Rising input costs, supply issues and optimising nutrient-use efficiency have dominated the press in recent months, and while there’s been a great deal of emphasis on N applications and making every application count, the same ethos applies to crop protection inputs.

The reality is that even the best products can face performance barriers, which often start in the spray tank.

Additional weak spots in the spray delivery process may present further obstacles to the optimum coverage and uptake required for effective weed, disease, and lodging control. So how can growers improve efficiency and get more from every application?

Overlooked and often under-utilised, an effective adjuvant is a ‘quick win’ to remove many of the constraints on performance, explains Stuart Sutherland, technical manager at Interagro. “With its tank to tissue performance benefits, Interagro’s product, Kantor, is a versatile all-rounder that’s easy to use and offers significant benefits to growers.”

But what exactly are these benefits?

  1. Ensures mixes are compatible and stable in the spray tank

Tank-mixing chemicals improves efficiency, but an incompatible mix can cause antagonism and reduce efficacy in the field, explains Stuart Sutherland. “Incompatibility can be caused by complex mixes, cold water, very hard water, or incorrect mixing order, and it’s not always visible unless there’s a build-up of residue on nozzle filters or severe blockages in the tank or lines. However, only crop protection products fully dissolved in the spray tank will perform to their potential in the field.

“Alkaline water (>pH7) can break down some herbicides, fungicides and PGRs through a process called alkaline hydrolysis.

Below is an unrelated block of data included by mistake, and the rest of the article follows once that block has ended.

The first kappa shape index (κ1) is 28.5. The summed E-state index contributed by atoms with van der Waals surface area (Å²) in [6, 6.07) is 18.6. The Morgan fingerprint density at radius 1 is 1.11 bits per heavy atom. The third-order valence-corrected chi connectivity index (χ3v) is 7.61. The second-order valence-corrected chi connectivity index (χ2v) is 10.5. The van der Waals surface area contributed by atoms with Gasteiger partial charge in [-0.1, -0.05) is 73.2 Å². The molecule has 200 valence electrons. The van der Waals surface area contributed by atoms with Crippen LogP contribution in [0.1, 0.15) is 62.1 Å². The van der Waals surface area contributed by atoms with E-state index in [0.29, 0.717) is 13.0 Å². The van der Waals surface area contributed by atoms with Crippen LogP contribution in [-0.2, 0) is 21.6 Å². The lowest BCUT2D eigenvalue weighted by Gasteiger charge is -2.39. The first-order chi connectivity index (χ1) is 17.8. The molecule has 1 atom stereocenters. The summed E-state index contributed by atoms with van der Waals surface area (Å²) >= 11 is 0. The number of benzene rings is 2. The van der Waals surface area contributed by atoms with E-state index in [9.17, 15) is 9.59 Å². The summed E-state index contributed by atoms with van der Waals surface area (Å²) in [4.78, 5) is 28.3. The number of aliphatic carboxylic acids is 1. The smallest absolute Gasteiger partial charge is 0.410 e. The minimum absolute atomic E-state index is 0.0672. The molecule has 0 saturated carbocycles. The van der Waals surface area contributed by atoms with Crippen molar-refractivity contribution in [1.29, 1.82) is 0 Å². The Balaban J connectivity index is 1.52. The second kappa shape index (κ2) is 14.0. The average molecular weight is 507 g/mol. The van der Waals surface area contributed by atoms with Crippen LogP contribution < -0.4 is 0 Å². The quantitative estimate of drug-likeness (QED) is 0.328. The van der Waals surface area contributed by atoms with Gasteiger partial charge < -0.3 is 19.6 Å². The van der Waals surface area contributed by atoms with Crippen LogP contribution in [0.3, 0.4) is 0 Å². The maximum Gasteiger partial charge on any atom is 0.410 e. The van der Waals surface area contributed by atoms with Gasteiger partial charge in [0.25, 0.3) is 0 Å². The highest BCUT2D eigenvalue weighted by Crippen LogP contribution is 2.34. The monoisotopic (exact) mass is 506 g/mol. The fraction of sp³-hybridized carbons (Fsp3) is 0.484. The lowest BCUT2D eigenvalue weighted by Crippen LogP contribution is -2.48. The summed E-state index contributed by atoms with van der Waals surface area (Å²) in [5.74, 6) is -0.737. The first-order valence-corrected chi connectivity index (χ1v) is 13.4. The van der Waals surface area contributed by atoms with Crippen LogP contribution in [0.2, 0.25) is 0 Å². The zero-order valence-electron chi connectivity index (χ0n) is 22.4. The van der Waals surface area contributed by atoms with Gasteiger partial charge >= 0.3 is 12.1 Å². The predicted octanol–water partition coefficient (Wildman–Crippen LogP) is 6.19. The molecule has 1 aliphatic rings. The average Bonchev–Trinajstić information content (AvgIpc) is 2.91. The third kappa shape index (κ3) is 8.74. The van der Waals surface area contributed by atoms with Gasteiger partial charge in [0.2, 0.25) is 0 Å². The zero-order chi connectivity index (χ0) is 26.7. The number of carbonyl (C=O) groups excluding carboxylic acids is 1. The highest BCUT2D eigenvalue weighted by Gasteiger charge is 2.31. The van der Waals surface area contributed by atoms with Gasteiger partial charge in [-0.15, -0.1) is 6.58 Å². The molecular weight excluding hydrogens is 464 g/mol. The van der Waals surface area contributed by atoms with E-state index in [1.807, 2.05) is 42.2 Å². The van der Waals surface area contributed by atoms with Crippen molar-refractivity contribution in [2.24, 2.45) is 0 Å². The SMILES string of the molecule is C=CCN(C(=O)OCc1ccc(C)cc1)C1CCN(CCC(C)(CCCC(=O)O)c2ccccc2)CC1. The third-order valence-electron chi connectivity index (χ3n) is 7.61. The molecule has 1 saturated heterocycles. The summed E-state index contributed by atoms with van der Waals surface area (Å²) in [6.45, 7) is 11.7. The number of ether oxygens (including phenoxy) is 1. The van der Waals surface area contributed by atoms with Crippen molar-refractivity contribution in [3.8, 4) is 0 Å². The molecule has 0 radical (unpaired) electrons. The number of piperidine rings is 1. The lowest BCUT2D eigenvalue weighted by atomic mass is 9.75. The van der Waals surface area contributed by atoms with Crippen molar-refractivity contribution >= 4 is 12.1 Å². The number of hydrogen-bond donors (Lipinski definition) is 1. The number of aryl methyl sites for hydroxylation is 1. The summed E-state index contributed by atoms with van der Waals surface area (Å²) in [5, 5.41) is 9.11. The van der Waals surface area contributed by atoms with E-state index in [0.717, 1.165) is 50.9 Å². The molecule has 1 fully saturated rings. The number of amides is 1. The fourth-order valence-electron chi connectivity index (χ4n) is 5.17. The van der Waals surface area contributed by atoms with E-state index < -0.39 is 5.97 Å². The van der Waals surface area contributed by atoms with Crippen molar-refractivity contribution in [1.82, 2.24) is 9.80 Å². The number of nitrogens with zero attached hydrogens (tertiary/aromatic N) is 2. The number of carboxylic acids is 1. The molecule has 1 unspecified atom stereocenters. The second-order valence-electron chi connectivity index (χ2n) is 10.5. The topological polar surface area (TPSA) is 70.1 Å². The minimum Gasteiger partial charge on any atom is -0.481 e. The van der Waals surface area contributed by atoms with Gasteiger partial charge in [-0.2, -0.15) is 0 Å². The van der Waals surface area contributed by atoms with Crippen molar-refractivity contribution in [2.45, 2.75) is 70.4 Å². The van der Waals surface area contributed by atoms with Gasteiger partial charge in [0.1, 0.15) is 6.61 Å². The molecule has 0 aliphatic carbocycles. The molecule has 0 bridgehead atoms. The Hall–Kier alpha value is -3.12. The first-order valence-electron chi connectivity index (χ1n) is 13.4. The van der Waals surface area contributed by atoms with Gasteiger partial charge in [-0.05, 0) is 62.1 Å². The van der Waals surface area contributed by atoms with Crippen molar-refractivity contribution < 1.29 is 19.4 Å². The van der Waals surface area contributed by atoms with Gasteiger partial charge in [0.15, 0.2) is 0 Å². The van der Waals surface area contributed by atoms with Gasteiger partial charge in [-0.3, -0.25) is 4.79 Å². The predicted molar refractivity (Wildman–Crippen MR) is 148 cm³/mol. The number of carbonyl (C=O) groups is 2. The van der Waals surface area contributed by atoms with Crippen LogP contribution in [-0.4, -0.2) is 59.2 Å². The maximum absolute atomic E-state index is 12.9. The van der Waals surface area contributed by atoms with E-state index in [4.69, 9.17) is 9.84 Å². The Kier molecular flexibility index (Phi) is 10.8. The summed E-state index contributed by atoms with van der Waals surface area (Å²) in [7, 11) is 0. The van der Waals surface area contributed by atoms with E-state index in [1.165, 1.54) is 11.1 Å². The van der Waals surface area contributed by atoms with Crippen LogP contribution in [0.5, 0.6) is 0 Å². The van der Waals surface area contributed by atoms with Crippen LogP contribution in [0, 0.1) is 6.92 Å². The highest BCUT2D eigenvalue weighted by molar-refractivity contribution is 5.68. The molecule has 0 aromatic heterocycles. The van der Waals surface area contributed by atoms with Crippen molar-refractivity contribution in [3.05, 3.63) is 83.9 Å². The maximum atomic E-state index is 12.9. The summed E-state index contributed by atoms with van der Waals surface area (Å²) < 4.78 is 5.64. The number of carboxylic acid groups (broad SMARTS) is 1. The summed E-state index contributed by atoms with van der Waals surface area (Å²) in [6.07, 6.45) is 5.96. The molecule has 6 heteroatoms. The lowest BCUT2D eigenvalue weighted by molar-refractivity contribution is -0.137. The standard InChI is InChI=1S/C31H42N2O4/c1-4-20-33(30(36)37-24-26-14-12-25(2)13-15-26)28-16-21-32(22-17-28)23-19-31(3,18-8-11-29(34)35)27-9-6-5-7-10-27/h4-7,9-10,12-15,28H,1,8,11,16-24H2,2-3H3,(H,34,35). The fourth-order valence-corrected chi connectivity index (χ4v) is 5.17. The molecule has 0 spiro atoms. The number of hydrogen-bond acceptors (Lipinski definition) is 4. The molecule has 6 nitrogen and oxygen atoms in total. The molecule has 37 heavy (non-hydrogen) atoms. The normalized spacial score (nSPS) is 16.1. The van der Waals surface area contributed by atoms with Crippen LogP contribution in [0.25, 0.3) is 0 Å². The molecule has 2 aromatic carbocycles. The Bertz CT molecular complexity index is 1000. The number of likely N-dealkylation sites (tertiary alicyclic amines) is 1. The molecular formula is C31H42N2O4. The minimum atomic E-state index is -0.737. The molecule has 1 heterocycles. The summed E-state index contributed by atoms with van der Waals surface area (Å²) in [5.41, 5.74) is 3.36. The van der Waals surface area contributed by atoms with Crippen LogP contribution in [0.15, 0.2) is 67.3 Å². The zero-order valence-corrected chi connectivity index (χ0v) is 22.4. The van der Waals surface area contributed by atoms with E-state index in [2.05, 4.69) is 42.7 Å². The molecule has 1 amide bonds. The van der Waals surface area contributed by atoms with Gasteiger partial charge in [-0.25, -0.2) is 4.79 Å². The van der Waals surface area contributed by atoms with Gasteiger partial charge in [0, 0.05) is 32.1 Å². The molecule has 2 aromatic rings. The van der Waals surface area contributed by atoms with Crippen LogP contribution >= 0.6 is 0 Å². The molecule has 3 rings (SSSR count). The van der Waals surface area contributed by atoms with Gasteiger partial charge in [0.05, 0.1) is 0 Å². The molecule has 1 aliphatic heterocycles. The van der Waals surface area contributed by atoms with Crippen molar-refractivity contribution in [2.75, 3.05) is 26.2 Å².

“The longer a mixed chemical is left in the tank prior to spraying, the greater the breakdown can be. However, reduced product performance may not be obvious.”

In some cases, the influence of water on the crop protection products reduces its effectiveness only slightly, yet enough that tolerant or tough-to-control weeds and diseases may be poorly controlled, adds Stuart Sutherland. “However, Kantor provides strong pH buffering, preventing alkaline hydrolysis. This ensures stability in the tank and applications remain fast and effective in the field.”

Kantor’s ability to make mixing easy, and stable in the tank are benefits valued by both farmers and agronomists. Stuart McDowall, agronomist with Agrii has seen this first-hand.

Predominantly covering the North Lincolnshire area, he explains that it’s an incredibly useful product for a number of reasons. “With regards to stabilising products in the tank, it’s becoming more frequent to use an increasing number of products in the mix – sometimes up to eight.

“This is done largely to make the most of an application window as UK weather is renowned for being catchy. However, some of these products can cause antagonism and this reduces efficacy in the field.

“This is where Kantor comes in by aiding tank-mix compatibility and also buffers the water to prevent alkaline hydrolysis.

“I’ve used it regularly with Basagran (bentazone) to help with safety in beans and have seen some really good results.”

  1. Maximises delivery to the target leaf/ear during spray application

Spray drift is a risk to every application and occurs when ultra-fine droplets in the spray mixture are carried away by air movement. “This reduces the effective dose and coverage applied, reducing efficacy. Drift-reducing nozzles take care of the drift issue but don’t help coverage as they produce bigger droplets,” explains Stuart Sutherland.